The techniques used in this study could be replicated or adapted to future studies, with a variety of methods available to produce deep source localization of brain activity using electromagnetic measurement, including contemporary beamforming techniques (Litvak et al., 2010; Quraan et al., 2011). The challenges when using electromagnetic correlates to infer activity at depth within the brain, however, appear to center around the creation and detection of so-called “ghost” sources which may call the validity of such measurement into question (Attal and Schwartz, 2013). This term refers to electromagnetic sources of activity in inactive, or inconsequentially active brain regions, that become unintentionally observed through the very techniques necessary to isolate subcortical activity functionally coupled to cortical activity. This, however can be in large part ameliorated, using an increase in trial numbers, or in this case by improving the experimental paradigm through greater use of modeling. As such it may be necessary to effectively interpret measured activity within the context of predictable and incontrovertible physiological measurements such as EOG, within the context of existing physiological models relating to sleep.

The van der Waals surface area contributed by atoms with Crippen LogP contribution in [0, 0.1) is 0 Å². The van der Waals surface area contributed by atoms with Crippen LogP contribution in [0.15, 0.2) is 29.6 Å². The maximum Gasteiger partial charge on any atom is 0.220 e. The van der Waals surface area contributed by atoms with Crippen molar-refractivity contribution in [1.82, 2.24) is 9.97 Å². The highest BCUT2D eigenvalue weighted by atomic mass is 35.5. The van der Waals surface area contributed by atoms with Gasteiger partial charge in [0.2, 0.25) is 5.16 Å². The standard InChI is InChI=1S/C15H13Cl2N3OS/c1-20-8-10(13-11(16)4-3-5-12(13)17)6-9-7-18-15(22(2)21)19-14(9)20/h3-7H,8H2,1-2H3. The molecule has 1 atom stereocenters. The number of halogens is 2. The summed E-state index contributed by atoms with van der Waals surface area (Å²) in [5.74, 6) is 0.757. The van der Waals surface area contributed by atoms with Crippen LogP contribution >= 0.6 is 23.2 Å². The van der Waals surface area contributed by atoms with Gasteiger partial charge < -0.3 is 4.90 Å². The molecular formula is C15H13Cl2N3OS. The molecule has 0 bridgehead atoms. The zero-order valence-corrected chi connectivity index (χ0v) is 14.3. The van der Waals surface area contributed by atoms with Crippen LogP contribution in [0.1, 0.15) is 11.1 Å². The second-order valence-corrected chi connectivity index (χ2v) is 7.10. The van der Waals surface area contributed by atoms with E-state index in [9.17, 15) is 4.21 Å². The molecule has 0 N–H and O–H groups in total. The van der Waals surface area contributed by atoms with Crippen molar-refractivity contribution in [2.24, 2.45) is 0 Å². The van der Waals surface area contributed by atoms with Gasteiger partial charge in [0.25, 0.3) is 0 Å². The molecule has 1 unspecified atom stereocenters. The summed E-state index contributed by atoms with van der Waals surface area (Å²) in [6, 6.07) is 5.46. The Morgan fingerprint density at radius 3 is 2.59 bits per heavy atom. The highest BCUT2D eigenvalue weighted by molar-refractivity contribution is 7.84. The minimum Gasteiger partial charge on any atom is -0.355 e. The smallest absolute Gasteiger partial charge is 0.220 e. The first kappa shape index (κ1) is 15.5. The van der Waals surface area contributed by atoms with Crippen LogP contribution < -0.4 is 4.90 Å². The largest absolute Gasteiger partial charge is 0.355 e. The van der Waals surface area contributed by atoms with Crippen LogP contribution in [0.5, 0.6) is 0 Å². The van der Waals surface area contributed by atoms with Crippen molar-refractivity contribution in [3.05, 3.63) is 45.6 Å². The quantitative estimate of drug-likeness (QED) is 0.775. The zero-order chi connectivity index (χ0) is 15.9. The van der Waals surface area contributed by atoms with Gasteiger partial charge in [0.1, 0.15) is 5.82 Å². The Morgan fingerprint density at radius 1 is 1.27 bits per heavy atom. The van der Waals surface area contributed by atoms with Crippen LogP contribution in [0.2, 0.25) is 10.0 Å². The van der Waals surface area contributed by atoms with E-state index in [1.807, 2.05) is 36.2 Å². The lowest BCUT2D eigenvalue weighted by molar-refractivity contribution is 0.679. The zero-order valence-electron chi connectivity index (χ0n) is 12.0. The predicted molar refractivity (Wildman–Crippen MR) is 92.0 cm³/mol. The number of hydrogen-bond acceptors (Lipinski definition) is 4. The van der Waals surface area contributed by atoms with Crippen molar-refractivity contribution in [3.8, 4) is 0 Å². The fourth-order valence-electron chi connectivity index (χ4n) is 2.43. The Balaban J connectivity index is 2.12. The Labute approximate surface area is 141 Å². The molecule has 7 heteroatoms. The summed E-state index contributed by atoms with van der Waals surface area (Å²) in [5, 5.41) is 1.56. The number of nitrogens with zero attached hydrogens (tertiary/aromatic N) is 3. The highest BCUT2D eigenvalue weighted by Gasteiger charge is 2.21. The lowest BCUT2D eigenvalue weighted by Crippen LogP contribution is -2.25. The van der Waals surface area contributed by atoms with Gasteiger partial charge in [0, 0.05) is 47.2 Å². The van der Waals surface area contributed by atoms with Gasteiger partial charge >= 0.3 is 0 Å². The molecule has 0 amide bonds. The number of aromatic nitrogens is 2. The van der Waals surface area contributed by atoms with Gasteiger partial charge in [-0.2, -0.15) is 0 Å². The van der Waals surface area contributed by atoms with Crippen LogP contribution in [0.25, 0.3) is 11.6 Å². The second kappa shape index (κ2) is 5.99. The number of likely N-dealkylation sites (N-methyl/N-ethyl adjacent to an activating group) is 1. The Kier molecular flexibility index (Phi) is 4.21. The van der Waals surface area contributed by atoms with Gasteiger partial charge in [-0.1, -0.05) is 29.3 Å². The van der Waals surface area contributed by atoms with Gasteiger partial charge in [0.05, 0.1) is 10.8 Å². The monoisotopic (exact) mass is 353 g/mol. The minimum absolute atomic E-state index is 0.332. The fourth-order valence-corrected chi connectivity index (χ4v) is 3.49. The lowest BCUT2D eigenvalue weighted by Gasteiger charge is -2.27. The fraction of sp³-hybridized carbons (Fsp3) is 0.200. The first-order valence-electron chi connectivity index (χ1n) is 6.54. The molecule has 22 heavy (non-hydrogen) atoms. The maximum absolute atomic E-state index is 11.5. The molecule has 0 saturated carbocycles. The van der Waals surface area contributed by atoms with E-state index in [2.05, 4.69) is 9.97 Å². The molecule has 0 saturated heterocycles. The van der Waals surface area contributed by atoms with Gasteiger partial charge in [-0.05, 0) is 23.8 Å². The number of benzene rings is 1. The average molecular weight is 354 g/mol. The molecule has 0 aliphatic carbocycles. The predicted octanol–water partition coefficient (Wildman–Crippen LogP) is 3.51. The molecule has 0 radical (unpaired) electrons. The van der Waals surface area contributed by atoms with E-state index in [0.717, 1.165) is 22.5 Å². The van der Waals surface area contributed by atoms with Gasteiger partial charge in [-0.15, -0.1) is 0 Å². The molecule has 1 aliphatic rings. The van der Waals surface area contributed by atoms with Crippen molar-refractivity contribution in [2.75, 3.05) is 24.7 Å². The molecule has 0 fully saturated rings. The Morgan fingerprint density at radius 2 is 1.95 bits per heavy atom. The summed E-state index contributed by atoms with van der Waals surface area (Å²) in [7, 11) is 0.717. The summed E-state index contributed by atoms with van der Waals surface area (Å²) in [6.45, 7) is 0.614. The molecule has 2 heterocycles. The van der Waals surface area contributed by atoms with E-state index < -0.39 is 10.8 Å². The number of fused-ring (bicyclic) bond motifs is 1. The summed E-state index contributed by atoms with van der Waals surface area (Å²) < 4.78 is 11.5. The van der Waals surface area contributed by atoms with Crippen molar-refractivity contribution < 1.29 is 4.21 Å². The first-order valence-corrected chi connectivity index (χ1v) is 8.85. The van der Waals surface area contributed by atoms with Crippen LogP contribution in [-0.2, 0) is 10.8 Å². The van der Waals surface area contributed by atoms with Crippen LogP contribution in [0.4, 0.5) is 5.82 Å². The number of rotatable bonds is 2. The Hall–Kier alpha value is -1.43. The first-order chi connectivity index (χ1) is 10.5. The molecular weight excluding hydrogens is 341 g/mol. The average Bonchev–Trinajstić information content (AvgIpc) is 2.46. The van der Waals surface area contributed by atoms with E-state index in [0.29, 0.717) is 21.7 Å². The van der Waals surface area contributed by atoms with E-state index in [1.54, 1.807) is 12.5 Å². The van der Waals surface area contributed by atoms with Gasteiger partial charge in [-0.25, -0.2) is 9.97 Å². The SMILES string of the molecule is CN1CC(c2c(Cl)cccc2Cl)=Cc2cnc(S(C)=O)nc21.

The significance of PGO waves was first appreciated by observing the behavior of surgically lesioned cats. A lesion to the brainstem, eliminating the muscle atonia associated with sleep, thus resulted in cats in a REM state rising from supine posture and pouncing on imaginary prey, hiding or orienting towards nonexistent threats (Morrison, 2014). This led to the understanding that REM Sleep and the phenomenal experience of dreaming potentially served the biological purpose of entraining waking experience, by simulating threatening or difficult environments so that learning might be achieved without physical exposure to risk (Revonsuo, 2000). Subsequent investigations into the relationship between REM and memory consolidation appear to have supported this idea (Datta, 2000; Smith and Rose, 2000). The development of this theory shifted popular conceptions of dreaming consciousness away from the popular Freudian one, where dreams were considered encoded messages from the subconscious (Freud, 1931), and similarly away from a behaviorist one, where according to orthodox interpretations, dreams do not exist at all (Malone et al., 2003). The culminating theoretical consensus produced from this research focus still remains open, however, and the central idea continues to evolve to accommodate relevant findings from many other fields, and as technological advances progressively allow this hypothesis to be tested.